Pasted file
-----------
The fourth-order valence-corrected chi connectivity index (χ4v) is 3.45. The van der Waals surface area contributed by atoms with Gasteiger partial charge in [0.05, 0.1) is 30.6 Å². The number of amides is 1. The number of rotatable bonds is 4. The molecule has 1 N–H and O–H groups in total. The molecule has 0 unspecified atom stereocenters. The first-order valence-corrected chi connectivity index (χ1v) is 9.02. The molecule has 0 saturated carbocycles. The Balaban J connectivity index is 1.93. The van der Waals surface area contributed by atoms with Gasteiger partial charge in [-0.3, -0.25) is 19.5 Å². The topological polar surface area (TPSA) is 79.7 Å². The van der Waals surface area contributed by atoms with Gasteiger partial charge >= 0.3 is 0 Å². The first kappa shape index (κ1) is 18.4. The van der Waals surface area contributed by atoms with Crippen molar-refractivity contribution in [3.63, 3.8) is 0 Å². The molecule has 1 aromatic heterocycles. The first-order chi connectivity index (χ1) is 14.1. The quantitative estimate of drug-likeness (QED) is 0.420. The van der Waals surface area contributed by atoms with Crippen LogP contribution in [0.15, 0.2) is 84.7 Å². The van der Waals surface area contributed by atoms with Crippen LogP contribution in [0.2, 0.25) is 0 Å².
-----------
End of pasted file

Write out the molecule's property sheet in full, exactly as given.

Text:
The fourth-order valence-corrected chi connectivity index (χ4v) is 3.45. The van der Waals surface area contributed by atoms with Gasteiger partial charge in [0.05, 0.1) is 30.6 Å². The number of amides is 1. The number of rotatable bonds is 4. The molecule has 1 N–H and O–H groups in total. The molecule has 0 unspecified atom stereocenters. The first-order valence-corrected chi connectivity index (χ1v) is 9.02. The molecule has 0 saturated carbocycles. The Balaban J connectivity index is 1.93. The van der Waals surface area contributed by atoms with Gasteiger partial charge in [-0.3, -0.25) is 19.5 Å². The topological polar surface area (TPSA) is 79.7 Å². The van der Waals surface area contributed by atoms with Gasteiger partial charge >= 0.3 is 0 Å². The first kappa shape index (κ1) is 18.4. The van der Waals surface area contributed by atoms with Crippen molar-refractivity contribution in [3.63, 3.8) is 0 Å². The molecule has 1 aromatic heterocycles. The first-order chi connectivity index (χ1) is 14.1. The quantitative estimate of drug-likeness (QED) is 0.420. The van der Waals surface area contributed by atoms with Crippen LogP contribution in [0.15, 0.2) is 84.7 Å². The van der Waals surface area contributed by atoms with Crippen LogP contribution in [0.2, 0.25) is 0 Å².